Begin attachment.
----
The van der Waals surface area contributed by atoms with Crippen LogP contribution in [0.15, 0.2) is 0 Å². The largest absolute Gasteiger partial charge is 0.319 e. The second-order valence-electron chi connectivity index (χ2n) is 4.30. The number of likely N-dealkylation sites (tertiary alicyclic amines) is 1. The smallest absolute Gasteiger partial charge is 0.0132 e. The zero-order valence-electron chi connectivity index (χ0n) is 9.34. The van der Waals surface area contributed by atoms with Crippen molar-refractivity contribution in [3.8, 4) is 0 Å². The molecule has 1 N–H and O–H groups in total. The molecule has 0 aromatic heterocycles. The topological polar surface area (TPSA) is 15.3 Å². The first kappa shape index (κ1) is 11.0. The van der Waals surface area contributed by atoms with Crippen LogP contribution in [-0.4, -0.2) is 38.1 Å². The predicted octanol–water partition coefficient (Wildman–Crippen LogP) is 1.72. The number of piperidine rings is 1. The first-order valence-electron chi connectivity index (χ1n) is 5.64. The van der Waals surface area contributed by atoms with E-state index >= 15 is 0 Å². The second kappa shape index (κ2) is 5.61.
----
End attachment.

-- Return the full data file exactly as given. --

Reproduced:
The van der Waals surface area contributed by atoms with Crippen LogP contribution in [0.15, 0.2) is 0 Å². The largest absolute Gasteiger partial charge is 0.319 e. The second-order valence-electron chi connectivity index (χ2n) is 4.30. The number of likely N-dealkylation sites (tertiary alicyclic amines) is 1. The smallest absolute Gasteiger partial charge is 0.0132 e. The zero-order valence-electron chi connectivity index (χ0n) is 9.34. The van der Waals surface area contributed by atoms with Crippen molar-refractivity contribution in [3.8, 4) is 0 Å². The molecule has 1 N–H and O–H groups in total. The molecule has 0 aromatic heterocycles. The topological polar surface area (TPSA) is 15.3 Å². The first kappa shape index (κ1) is 11.0. The van der Waals surface area contributed by atoms with Crippen LogP contribution in [-0.4, -0.2) is 38.1 Å². The predicted octanol–water partition coefficient (Wildman–Crippen LogP) is 1.72. The number of piperidine rings is 1. The first-order valence-electron chi connectivity index (χ1n) is 5.64. The van der Waals surface area contributed by atoms with E-state index >= 15 is 0 Å². The second kappa shape index (κ2) is 5.61.